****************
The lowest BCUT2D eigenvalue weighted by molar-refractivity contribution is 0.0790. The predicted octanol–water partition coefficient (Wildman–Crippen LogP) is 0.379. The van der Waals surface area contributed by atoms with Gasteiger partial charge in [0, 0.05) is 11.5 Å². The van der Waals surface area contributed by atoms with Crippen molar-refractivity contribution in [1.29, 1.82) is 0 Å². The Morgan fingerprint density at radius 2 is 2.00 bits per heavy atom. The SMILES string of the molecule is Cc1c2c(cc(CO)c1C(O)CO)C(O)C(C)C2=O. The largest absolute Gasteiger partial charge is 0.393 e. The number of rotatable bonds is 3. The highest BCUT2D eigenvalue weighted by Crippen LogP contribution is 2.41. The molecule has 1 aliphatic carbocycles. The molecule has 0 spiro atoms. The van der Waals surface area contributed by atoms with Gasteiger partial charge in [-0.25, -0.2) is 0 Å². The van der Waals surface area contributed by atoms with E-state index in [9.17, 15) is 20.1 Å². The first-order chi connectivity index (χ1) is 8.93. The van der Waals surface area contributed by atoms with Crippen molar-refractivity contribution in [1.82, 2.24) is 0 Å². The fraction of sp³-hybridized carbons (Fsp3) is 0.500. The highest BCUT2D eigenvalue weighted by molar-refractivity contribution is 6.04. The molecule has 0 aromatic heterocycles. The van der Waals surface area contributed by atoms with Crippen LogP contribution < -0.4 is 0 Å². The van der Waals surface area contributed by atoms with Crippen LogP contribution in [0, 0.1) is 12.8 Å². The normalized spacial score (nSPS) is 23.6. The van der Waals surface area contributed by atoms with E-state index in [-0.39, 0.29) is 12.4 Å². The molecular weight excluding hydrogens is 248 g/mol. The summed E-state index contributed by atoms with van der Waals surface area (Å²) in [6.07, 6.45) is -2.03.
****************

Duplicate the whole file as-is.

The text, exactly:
The lowest BCUT2D eigenvalue weighted by molar-refractivity contribution is 0.0790. The predicted octanol–water partition coefficient (Wildman–Crippen LogP) is 0.379. The van der Waals surface area contributed by atoms with Gasteiger partial charge in [0, 0.05) is 11.5 Å². The van der Waals surface area contributed by atoms with Crippen molar-refractivity contribution in [1.29, 1.82) is 0 Å². The Morgan fingerprint density at radius 2 is 2.00 bits per heavy atom. The SMILES string of the molecule is Cc1c2c(cc(CO)c1C(O)CO)C(O)C(C)C2=O. The largest absolute Gasteiger partial charge is 0.393 e. The number of rotatable bonds is 3. The highest BCUT2D eigenvalue weighted by Crippen LogP contribution is 2.41. The molecule has 1 aliphatic carbocycles. The molecule has 0 spiro atoms. The van der Waals surface area contributed by atoms with Gasteiger partial charge in [-0.25, -0.2) is 0 Å². The van der Waals surface area contributed by atoms with E-state index in [9.17, 15) is 20.1 Å². The first-order chi connectivity index (χ1) is 8.93. The van der Waals surface area contributed by atoms with Crippen molar-refractivity contribution in [1.82, 2.24) is 0 Å². The fraction of sp³-hybridized carbons (Fsp3) is 0.500. The highest BCUT2D eigenvalue weighted by molar-refractivity contribution is 6.04. The molecule has 0 aromatic heterocycles. The van der Waals surface area contributed by atoms with Crippen LogP contribution < -0.4 is 0 Å². The van der Waals surface area contributed by atoms with Crippen LogP contribution in [0, 0.1) is 12.8 Å². The normalized spacial score (nSPS) is 23.6. The van der Waals surface area contributed by atoms with E-state index in [-0.39, 0.29) is 12.4 Å². The molecular weight excluding hydrogens is 248 g/mol. The summed E-state index contributed by atoms with van der Waals surface area (Å²) in [6.07, 6.45) is -2.03.